First Gig Worst Gig

Five Years of First Gig, Worst Gig - Part 1

Is it really five years since we started persuading unsuspecting comedians to delve into the furthest, darkest, funniest corners of their careers, plus also dishing on the biggest tools in the business? Time flies when... well obviously it doesn't right now, but you get the gist.

This slot was cooked up during the 2015 Edinburgh Fringe - so many great comics, such great stories to tell - and we finally started it the following February. That first edition featured the excellent Lolly Adefope, who has gone on to star in Ghosts, Mission Impossible, This Time With Alan Partridge and lots more besides. Did we play a tiny part? Nope. Maybe a couple of extra gig tickets.

Ironically we're celebrating a live-memory milestone here while no traditional gigs are allowed, and it can feel a bit callous nowadays, asking comics to think about shows - so over the next few months it'll be us doing the delving backwards, kicking off with the first and worst of 2016-2017. Crikey, we'd forgotten about that Adam Kay one. And as for the Susan Calman...

First Gig?

Elis James. Copyright: Idil Sukan

Elis James - The Mochyn Du pub in Cardiff, January 2005. The mic was set up in one corner of the pub, and the fact most people just wanted a quiet pint in silence didn't seem to bother the promoter or other comics. I did about five minutes, got a couple of laughs, couldn't sleep at all that night because of the adrenaline, and went to work the next morning with a huge smile on my face.

Shappi Khorsandi - At the Camden Head pub on 14th December 1996. I was on with Stephen Merchant who went off and wrote The Office soon after that. He must've got the idea watching my first open spot. Still waiting for my flowers.

Stephen Bailey - The Roundtable, Leicester Square in 2011. It was a showcase after completing one of those comedy courses. Don't judge me. I took my housemate Marie with me for moral support and she brought along a new beau. The thing is, Marie had had a few new beaus that month and my first routine was comparing her vagina to a Sunday Roast.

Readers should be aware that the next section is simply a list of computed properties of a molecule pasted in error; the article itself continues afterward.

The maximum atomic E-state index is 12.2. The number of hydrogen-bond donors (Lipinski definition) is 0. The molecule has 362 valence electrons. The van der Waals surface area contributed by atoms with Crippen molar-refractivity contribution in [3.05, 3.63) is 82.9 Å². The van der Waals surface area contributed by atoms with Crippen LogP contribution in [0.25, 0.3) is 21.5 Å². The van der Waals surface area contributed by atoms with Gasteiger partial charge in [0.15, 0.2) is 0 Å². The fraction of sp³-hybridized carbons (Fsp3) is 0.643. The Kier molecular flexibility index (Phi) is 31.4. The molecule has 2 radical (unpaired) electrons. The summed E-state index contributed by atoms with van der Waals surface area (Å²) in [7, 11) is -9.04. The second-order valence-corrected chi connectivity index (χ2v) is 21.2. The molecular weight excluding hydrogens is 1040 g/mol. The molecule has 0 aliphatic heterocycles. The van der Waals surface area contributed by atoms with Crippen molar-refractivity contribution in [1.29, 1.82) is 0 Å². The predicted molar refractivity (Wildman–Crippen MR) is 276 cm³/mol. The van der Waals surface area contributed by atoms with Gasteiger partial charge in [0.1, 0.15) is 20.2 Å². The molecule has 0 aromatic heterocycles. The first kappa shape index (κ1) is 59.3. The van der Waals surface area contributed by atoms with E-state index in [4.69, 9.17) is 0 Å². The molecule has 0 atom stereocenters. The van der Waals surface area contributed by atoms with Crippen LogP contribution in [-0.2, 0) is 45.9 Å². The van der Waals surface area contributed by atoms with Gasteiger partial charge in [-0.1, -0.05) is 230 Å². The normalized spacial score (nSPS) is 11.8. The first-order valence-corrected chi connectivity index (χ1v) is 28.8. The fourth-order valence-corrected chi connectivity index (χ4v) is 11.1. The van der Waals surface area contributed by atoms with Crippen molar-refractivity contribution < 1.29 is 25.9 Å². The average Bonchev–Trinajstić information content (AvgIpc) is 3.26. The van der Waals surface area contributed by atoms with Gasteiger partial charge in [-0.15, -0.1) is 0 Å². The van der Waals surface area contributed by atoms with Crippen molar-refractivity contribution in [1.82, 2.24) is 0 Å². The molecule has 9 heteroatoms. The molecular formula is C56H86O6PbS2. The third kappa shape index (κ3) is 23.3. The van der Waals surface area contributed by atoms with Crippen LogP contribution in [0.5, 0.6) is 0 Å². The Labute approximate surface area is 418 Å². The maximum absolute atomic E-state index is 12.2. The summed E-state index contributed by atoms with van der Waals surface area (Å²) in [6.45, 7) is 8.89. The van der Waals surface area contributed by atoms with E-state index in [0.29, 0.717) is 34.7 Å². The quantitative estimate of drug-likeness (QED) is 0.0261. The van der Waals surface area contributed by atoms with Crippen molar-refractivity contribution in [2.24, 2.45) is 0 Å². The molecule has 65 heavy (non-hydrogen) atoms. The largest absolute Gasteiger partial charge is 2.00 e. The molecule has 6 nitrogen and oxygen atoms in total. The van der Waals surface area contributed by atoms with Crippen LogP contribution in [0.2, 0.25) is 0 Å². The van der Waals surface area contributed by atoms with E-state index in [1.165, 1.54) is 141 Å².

Eleanor Tiernan - What do I remember? Being very nervous. Realising what a terrible idea it was to choose the first round of a competition as your first gig. Realising what a terrible idea it was to wear a business suit in a hot sweaty room. Realising what a terrible idea it was to invite all of my friends. None of them have come back since.

Ahir Shah - It was in the basement of a folk dance club. I was fifteen years old. This sounds like the beginning of a very different story.

Worst Gig

Shazia Mirza. Copyright: Martin Twomey

Shazia Mirza - I was performing in the Middle East and mentioned sex (lack of it) and when I got off stage there were police there waiting to arrest me. They said that they had been informed of my "immoral content". I explained to them it was my lack of "immoral material" that I was joking about and they said "Well as long as it's not true, that is OK". I was really scared that I was going to go to jail. They had handcuffs ready and showed no mercy.

Mark Watson - Maidstone, 2004. I couldn't make myself heard over the chatter, and gradually people started to shout 'OFF! OFF!' I say 'people' - they had some human qualities but by no means a full set. I was very new and didn't have the tools to control a crowd like that. There was a guy with a red shirt giving me particular abuse and all I could think of to say was 'SHUT UP, YOU RED-SHIRTED C*NT!' It didn't entirely turn things round.

Susie Youssef - At the Melbourne Comedy Fest in 2014 a woman threatened to kill me for making her boyfriend laugh.

Iain Stirling - I did a corporate gig for the army once. It turned out they were having their Christmas early as the troops were going to be away for actual Christmas. For the record, I have no issue with the troops; my issue is with the dude that booked ME for the gig, especially after telling the troops that he had actually booked Al Murray. Basically the gig ended seven minutes into my set with a large ginger man on top of me, while 300 squaddies screamed "F##k the boy".

Ed Gamble - I did nine days on a cruise ship. There exist multiple alternate universes where I took the coward's way out and ricocheted off a propeller like that man in Titanic.

The Weirdest Show, Ever?

Angela Barnes

Angela Barnes - The time it turned out an ex-boyfriend was in the room on his stag do. It was someone I went out with years ago who had no idea I was now a comic. I panicked when I initially realised, but then I remembered how much dirt I had on him...

Suzi Ruffell - I once did a gig in the front room of a shop, in South London, in front of about 12 people. The girl before me read a poem then got her vagina out. It was quite odd.

Adam Kay - There's quite the shortlist. Either a private party that turned out to be just a couple who really wanted to see me perform (and possibly fuck me? Murder me and wear my skin?) or a variety gig in a members' club where the act before me got up on stage, cut herself with a dagger, bled into a champagne flute and drank it, to the strains of opera music.